Their View: New Leaders Threaten Fragile Democracies In Georgia And Ukraine

WASHINGTON, DC -- For much of the last decade, Georgia and Ukraine stood out among post-Soviet nations for their pursuit of liberal democracy and integration with the West following popular uprisings against authoritarian governments.

Viktor Yanukovych

The United States and the European Union devoted considerable resources and diplomacy to encouraging their sometimes-halting progress and to fending off attempts by Russia to undermine it.

Sadly, all that work is close to being undone.

Since winning power in a democratic election in 2010, Ukrainian President Viktor Yanukovych has overseen the prosecution and imprisonment of his chief opponent, prompting the European Union to put an association agreement on hold.

Now Georgia's new prime minister, who defeated the leaders of the 2003 Rose revolution in a democratic election last October, has taken a similar step.

Last month, the longtime interior minister and prime minister of the post-revolutionary government, Vano Merabishvili, was jailed without bail pending trial on charges of misusing government funds.

A serving provincial governor who was labor minister in the former government also was charged.

Like Yanukovych before him, Bidzina Ivanishvili, the new prime minister, assured his countrymen that these political prosecutions would not harm relations with the West.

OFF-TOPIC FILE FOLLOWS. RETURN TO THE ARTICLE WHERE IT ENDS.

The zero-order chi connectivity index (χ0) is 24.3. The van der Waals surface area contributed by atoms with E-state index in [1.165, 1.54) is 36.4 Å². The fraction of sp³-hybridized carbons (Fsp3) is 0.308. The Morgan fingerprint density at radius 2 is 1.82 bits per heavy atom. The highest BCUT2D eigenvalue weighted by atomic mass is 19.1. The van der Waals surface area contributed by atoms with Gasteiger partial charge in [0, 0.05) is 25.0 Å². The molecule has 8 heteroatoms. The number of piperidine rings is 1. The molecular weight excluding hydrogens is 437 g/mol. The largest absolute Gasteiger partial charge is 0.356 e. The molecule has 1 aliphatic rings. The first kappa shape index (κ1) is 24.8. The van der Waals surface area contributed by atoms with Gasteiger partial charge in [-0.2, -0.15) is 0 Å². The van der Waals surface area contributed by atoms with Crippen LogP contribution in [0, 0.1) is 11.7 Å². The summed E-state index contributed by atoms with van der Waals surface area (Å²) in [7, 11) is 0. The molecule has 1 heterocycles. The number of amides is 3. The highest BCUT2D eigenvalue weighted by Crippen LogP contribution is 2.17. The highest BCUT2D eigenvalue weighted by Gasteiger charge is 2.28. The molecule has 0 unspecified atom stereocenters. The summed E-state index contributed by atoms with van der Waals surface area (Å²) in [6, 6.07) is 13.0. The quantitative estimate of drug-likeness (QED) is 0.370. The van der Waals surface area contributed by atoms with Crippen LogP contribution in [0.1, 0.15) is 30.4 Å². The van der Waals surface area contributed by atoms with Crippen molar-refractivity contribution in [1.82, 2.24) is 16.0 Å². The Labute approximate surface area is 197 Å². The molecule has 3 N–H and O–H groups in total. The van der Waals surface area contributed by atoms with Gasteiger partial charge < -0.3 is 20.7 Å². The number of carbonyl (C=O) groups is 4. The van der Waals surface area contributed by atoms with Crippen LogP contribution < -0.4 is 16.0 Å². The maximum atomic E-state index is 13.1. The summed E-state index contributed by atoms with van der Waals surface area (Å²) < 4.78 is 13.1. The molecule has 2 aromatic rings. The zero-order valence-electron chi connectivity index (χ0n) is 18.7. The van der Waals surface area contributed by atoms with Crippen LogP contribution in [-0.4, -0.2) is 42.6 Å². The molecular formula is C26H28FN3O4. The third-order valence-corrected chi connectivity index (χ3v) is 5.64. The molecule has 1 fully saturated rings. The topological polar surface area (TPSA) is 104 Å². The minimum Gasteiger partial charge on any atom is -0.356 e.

Unfortunately, neither the Obama administration nor Brussels has clearly contradicted him.

The cautious statements issued by the State Department and two E.U. commissioners did not object to Merabishvili's arrest, though he is the current chairman of the opposition party and was a presumed candidate for president in elections due later this year.

Instead, the Western governments were said to be "closely" following the case and hoping for respect for the rule of law.

The State Department advised the Georgian authorities to avoid "the perception or reality of political retribution" — a line that Ivanishvili already has crossed.

"How unfortunate that we have lost such a 'candidate for' president," was his sarcastic and cynical comment on his rival's arrest.

Georgia's previous government under Merabishvili and President Mikheil Saakashvili was guilty of bending laws and occasionally pressuring opponents and the media.

But the pair also presided over the most democratic elections in Georgia's history and quickly accepted defeat in the vote that brought Ivanishvili to power.

The notion that Merabishvili is not being prosecuted for political reasons is no more credible than that Ukraine opposition leader Yulia Tymoshenko is imprisoned because of her previous malfeasance as prime minister.

Ivanishvili, a billionaire who acquired his fortune in Russia, could have built on Saakashvili's peaceful and democratic yielding of power by avoiding prosecutions of the previous regime and focusing on sustaining what had been years of steady economic growth.

Instead, the economy has stalled as the new government has attacked its opposition in the courts and in the streets.

Many Georgians who voted Saakashvili's government out approve of such tactics.

Still, an enduring legacy of the Rose revolution is strong popular support for Georgian integration into the European Union and NATO.

It's time for E.U. leaders as well as the Obama administration to make clear that if Ivanishvili continues to prosecute his chief political opponents, those doors will be closed.

Source: Washington Post